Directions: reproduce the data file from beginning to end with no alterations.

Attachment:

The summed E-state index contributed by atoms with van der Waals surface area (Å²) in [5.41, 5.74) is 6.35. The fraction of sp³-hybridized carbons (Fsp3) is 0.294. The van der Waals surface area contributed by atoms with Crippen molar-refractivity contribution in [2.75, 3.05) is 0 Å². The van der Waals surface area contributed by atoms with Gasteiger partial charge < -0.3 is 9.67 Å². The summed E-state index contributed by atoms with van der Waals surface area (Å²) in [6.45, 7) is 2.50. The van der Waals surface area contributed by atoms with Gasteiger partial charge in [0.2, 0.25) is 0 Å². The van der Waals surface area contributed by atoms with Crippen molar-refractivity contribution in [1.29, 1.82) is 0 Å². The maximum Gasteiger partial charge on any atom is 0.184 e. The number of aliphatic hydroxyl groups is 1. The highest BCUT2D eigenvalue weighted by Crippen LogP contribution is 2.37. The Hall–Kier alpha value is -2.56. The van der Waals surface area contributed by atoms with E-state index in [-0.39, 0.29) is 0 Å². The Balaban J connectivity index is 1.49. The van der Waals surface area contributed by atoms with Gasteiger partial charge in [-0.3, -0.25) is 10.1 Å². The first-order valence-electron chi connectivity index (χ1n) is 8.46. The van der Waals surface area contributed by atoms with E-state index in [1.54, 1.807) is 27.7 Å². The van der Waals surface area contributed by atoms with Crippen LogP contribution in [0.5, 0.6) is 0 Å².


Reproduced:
The summed E-state index contributed by atoms with van der Waals surface area (Å²) in [5.41, 5.74) is 6.35. The fraction of sp³-hybridized carbons (Fsp3) is 0.294. The van der Waals surface area contributed by atoms with Crippen molar-refractivity contribution in [2.75, 3.05) is 0 Å². The van der Waals surface area contributed by atoms with Gasteiger partial charge < -0.3 is 9.67 Å². The summed E-state index contributed by atoms with van der Waals surface area (Å²) in [6.45, 7) is 2.50. The van der Waals surface area contributed by atoms with Gasteiger partial charge in [0.2, 0.25) is 0 Å². The van der Waals surface area contributed by atoms with Crippen molar-refractivity contribution in [1.29, 1.82) is 0 Å². The maximum Gasteiger partial charge on any atom is 0.184 e. The number of aliphatic hydroxyl groups is 1. The highest BCUT2D eigenvalue weighted by Crippen LogP contribution is 2.37. The Hall–Kier alpha value is -2.56. The van der Waals surface area contributed by atoms with E-state index in [-0.39, 0.29) is 0 Å². The Balaban J connectivity index is 1.49. The van der Waals surface area contributed by atoms with Gasteiger partial charge in [-0.3, -0.25) is 10.1 Å². The first-order valence-electron chi connectivity index (χ1n) is 8.46. The van der Waals surface area contributed by atoms with E-state index in [1.54, 1.807) is 27.7 Å². The van der Waals surface area contributed by atoms with Crippen LogP contribution in [0.5, 0.6) is 0 Å².